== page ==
Case of the Broken Bridge
Locking the doors may not keep a killer out
Lexie Lincoln hoped the Saturday outing Wes Mosby planned would be a date, a step toward defining their ambiguous relationship, but it turns out to be something better: a story. Wes fears there was something shady about the construction of a bridge that collapsed in a recent storm. It’s out of his jurisdiction, but he thinks Lexie’s just the person to dig into it.
She suspects Wes might be right when the county engineer she calls about the bridge invites her to his house for a cookout instead of arranging an interview. There must be something he doesn’t want to discuss at the office. But when she arrives, he’s nowhere to be found. His family can’t get into the house because it’s locked from the inside. After the police resort to kicking in a door, they find him dead from an apparent suicide.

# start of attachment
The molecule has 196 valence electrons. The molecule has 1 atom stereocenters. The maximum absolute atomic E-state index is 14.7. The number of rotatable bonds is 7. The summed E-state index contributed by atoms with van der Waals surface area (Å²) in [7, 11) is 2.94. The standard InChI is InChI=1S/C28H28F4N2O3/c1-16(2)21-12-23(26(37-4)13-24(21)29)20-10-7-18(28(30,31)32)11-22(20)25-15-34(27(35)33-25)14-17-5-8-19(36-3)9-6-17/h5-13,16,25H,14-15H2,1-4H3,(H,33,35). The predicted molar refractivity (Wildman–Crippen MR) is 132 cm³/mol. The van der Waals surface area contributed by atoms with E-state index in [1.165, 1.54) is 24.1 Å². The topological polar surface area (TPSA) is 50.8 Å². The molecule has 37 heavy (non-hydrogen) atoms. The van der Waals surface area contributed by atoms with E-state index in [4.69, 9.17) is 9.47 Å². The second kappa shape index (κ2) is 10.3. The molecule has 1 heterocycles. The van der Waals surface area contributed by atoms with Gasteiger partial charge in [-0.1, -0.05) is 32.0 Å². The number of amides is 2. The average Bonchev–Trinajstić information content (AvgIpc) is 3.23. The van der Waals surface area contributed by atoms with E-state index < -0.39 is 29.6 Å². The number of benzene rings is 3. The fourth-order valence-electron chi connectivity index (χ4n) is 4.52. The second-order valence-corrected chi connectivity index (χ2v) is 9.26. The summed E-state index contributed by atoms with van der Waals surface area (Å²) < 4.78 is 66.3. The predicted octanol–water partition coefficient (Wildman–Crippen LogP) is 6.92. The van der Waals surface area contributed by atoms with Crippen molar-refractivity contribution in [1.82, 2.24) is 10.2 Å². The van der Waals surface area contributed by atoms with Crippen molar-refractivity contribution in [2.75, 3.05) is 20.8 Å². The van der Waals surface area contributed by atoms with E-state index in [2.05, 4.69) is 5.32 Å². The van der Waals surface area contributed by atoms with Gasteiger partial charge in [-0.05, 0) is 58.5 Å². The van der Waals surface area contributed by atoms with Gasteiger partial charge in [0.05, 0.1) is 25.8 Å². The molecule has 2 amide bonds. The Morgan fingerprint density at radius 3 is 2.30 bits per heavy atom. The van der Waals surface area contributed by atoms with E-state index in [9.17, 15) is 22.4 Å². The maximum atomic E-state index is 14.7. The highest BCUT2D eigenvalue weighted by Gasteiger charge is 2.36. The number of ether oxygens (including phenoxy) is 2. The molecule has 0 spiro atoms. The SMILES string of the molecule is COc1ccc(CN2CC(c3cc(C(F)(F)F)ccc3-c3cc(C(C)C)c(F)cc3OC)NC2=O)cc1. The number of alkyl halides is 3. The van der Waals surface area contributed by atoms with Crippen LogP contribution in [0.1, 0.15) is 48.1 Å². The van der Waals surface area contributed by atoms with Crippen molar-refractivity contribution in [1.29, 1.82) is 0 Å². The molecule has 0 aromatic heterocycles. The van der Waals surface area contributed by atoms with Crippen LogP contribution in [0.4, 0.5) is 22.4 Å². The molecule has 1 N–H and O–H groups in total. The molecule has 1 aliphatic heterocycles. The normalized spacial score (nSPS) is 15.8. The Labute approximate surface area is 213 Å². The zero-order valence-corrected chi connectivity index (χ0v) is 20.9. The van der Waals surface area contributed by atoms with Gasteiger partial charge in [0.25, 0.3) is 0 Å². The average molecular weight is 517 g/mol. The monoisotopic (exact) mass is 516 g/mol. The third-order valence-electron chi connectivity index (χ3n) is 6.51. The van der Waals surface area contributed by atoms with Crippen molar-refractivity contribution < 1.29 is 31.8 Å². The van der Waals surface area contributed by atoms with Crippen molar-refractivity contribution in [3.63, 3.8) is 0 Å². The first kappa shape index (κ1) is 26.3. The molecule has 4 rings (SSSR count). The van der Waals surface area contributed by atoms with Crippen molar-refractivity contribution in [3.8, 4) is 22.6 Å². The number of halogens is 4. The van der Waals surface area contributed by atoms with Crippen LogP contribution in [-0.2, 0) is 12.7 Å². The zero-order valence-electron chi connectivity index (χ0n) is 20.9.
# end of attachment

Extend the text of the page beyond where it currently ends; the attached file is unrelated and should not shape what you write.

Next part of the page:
Or is it? It doesn’t make sense for him to invite Lexie over, then kill himself before talking. On the other hand, there are those locked doors. How could the killer have left? Then again, this is Stirling Mills, where half the population can do seemingly impossible things. Getting in and out in spite of locked doors isn’t out of the question. If it was murder, was he killed because of the bridge, or was it something else?
Either way, Lexie’s investigation into the bridge has made her a target of threats. If she’s dealing with someone willing to kill to keep her from finding and publishing the truth, and if that person can lock or unlock any door, she won’t be safe until she brings the killer to justice.